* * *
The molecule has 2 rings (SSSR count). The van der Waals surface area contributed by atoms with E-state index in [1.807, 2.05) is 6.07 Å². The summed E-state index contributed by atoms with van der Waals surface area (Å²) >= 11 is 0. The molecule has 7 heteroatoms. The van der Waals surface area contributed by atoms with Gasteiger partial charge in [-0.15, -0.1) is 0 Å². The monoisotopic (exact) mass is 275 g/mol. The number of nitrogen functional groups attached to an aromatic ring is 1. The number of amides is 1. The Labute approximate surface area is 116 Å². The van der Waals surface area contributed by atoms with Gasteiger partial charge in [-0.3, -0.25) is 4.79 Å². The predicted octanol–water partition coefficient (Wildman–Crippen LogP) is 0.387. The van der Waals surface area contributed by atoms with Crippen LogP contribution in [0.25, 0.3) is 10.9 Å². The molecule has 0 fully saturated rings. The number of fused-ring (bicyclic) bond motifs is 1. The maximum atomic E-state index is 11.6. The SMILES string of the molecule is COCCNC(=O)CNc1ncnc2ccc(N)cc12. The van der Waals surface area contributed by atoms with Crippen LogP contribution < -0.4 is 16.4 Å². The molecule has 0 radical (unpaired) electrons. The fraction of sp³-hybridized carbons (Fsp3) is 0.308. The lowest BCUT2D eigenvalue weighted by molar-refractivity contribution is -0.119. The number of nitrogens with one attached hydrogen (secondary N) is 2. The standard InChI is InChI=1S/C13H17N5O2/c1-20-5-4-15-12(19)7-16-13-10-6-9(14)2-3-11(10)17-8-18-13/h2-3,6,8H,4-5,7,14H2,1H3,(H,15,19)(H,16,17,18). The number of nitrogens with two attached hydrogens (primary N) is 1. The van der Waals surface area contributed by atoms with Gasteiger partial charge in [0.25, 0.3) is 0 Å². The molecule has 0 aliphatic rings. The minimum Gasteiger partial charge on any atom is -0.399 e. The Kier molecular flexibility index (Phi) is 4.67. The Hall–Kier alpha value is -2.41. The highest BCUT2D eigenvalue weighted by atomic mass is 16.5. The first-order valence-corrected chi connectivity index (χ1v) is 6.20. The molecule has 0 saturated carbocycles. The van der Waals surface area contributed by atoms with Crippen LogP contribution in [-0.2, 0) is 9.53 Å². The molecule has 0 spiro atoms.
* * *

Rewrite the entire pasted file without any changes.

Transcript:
The molecule has 2 rings (SSSR count). The van der Waals surface area contributed by atoms with E-state index in [1.807, 2.05) is 6.07 Å². The summed E-state index contributed by atoms with van der Waals surface area (Å²) >= 11 is 0. The molecule has 7 heteroatoms. The van der Waals surface area contributed by atoms with Gasteiger partial charge in [-0.15, -0.1) is 0 Å². The monoisotopic (exact) mass is 275 g/mol. The number of nitrogen functional groups attached to an aromatic ring is 1. The number of amides is 1. The Labute approximate surface area is 116 Å². The van der Waals surface area contributed by atoms with Gasteiger partial charge in [-0.3, -0.25) is 4.79 Å². The predicted octanol–water partition coefficient (Wildman–Crippen LogP) is 0.387. The van der Waals surface area contributed by atoms with Crippen LogP contribution in [0.25, 0.3) is 10.9 Å². The molecule has 0 fully saturated rings. The number of fused-ring (bicyclic) bond motifs is 1. The maximum atomic E-state index is 11.6. The SMILES string of the molecule is COCCNC(=O)CNc1ncnc2ccc(N)cc12. The van der Waals surface area contributed by atoms with Crippen LogP contribution < -0.4 is 16.4 Å². The molecule has 0 radical (unpaired) electrons. The fraction of sp³-hybridized carbons (Fsp3) is 0.308. The lowest BCUT2D eigenvalue weighted by molar-refractivity contribution is -0.119. The number of nitrogens with one attached hydrogen (secondary N) is 2. The standard InChI is InChI=1S/C13H17N5O2/c1-20-5-4-15-12(19)7-16-13-10-6-9(14)2-3-11(10)17-8-18-13/h2-3,6,8H,4-5,7,14H2,1H3,(H,15,19)(H,16,17,18). The number of nitrogens with two attached hydrogens (primary N) is 1. The van der Waals surface area contributed by atoms with Gasteiger partial charge in [0.25, 0.3) is 0 Å². The molecule has 0 aliphatic rings. The minimum Gasteiger partial charge on any atom is -0.399 e. The Kier molecular flexibility index (Phi) is 4.67. The Hall–Kier alpha value is -2.41. The highest BCUT2D eigenvalue weighted by atomic mass is 16.5. The first-order valence-corrected chi connectivity index (χ1v) is 6.20. The molecule has 0 saturated carbocycles. The van der Waals surface area contributed by atoms with Crippen LogP contribution in [-0.2, 0) is 9.53 Å². The molecule has 0 spiro atoms.